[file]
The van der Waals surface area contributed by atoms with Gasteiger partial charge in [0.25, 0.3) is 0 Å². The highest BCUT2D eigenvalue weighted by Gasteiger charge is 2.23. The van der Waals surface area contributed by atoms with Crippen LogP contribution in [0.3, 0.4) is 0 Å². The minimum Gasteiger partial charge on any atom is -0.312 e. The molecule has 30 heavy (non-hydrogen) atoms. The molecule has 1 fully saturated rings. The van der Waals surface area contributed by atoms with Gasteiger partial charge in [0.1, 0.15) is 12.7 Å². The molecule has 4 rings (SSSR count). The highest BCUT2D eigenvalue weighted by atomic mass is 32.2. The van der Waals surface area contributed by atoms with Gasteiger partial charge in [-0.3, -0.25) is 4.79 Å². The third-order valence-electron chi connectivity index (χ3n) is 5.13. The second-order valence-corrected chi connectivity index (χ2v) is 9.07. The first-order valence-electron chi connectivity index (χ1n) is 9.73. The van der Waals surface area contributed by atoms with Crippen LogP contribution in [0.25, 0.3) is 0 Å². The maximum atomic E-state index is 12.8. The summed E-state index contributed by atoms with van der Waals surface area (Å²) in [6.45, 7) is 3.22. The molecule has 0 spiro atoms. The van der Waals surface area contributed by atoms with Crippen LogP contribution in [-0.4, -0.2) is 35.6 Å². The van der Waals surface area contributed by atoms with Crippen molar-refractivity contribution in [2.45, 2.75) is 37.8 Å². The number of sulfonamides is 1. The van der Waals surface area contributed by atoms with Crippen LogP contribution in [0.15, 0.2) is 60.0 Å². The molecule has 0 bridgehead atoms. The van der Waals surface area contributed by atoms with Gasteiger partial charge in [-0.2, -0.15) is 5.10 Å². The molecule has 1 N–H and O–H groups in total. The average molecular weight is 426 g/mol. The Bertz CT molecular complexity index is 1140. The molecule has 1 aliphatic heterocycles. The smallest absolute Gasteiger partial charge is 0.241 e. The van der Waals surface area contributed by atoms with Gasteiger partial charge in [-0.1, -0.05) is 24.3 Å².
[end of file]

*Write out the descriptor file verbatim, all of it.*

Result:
The van der Waals surface area contributed by atoms with Gasteiger partial charge in [0.25, 0.3) is 0 Å². The highest BCUT2D eigenvalue weighted by Gasteiger charge is 2.23. The van der Waals surface area contributed by atoms with Crippen LogP contribution in [0.3, 0.4) is 0 Å². The minimum Gasteiger partial charge on any atom is -0.312 e. The molecule has 30 heavy (non-hydrogen) atoms. The molecule has 1 fully saturated rings. The van der Waals surface area contributed by atoms with Gasteiger partial charge in [0.1, 0.15) is 12.7 Å². The molecule has 4 rings (SSSR count). The highest BCUT2D eigenvalue weighted by atomic mass is 32.2. The van der Waals surface area contributed by atoms with Gasteiger partial charge in [-0.3, -0.25) is 4.79 Å². The third-order valence-electron chi connectivity index (χ3n) is 5.13. The second-order valence-corrected chi connectivity index (χ2v) is 9.07. The first-order valence-electron chi connectivity index (χ1n) is 9.73. The van der Waals surface area contributed by atoms with Crippen LogP contribution in [0.25, 0.3) is 0 Å². The maximum atomic E-state index is 12.8. The summed E-state index contributed by atoms with van der Waals surface area (Å²) in [6.45, 7) is 3.22. The molecule has 0 spiro atoms. The van der Waals surface area contributed by atoms with Crippen LogP contribution in [-0.4, -0.2) is 35.6 Å². The van der Waals surface area contributed by atoms with Crippen molar-refractivity contribution in [2.45, 2.75) is 37.8 Å². The number of sulfonamides is 1. The van der Waals surface area contributed by atoms with Crippen LogP contribution in [0.15, 0.2) is 60.0 Å². The molecule has 0 bridgehead atoms. The van der Waals surface area contributed by atoms with Gasteiger partial charge in [-0.2, -0.15) is 5.10 Å². The molecule has 1 N–H and O–H groups in total. The average molecular weight is 426 g/mol. The Bertz CT molecular complexity index is 1140. The molecule has 1 aliphatic heterocycles. The smallest absolute Gasteiger partial charge is 0.241 e. The van der Waals surface area contributed by atoms with Gasteiger partial charge in [-0.1, -0.05) is 24.3 Å².